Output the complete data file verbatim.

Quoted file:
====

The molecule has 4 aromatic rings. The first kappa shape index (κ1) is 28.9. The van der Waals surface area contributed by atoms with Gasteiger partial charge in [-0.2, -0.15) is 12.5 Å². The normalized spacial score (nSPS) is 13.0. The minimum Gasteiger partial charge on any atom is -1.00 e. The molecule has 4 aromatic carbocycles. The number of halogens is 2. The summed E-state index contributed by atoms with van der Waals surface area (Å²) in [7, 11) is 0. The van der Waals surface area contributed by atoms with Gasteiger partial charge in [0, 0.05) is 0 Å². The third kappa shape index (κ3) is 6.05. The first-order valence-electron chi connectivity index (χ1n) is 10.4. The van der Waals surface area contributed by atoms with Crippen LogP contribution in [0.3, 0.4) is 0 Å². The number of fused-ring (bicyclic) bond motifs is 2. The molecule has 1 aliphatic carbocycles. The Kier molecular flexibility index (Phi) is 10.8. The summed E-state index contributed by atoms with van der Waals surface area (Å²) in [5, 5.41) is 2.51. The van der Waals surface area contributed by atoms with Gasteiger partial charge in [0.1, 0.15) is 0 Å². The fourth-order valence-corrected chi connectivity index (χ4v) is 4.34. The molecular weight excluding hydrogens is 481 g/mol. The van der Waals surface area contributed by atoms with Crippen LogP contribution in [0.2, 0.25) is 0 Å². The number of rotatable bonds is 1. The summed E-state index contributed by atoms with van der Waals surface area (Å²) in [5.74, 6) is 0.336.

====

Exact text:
The molecule has 4 aromatic rings. The first kappa shape index (κ1) is 28.9. The van der Waals surface area contributed by atoms with Gasteiger partial charge in [-0.2, -0.15) is 12.5 Å². The normalized spacial score (nSPS) is 13.0. The minimum Gasteiger partial charge on any atom is -1.00 e. The molecule has 4 aromatic carbocycles. The number of halogens is 2. The summed E-state index contributed by atoms with van der Waals surface area (Å²) in [7, 11) is 0. The van der Waals surface area contributed by atoms with Gasteiger partial charge in [0, 0.05) is 0 Å². The third kappa shape index (κ3) is 6.05. The first-order valence-electron chi connectivity index (χ1n) is 10.4. The van der Waals surface area contributed by atoms with Crippen LogP contribution in [0.3, 0.4) is 0 Å². The number of fused-ring (bicyclic) bond motifs is 2. The molecule has 1 aliphatic carbocycles. The Kier molecular flexibility index (Phi) is 10.8. The summed E-state index contributed by atoms with van der Waals surface area (Å²) in [5, 5.41) is 2.51. The van der Waals surface area contributed by atoms with Gasteiger partial charge in [0.1, 0.15) is 0 Å². The fourth-order valence-corrected chi connectivity index (χ4v) is 4.34. The molecular weight excluding hydrogens is 481 g/mol. The van der Waals surface area contributed by atoms with Crippen LogP contribution in [0.2, 0.25) is 0 Å². The number of rotatable bonds is 1. The summed E-state index contributed by atoms with van der Waals surface area (Å²) in [5.74, 6) is 0.336.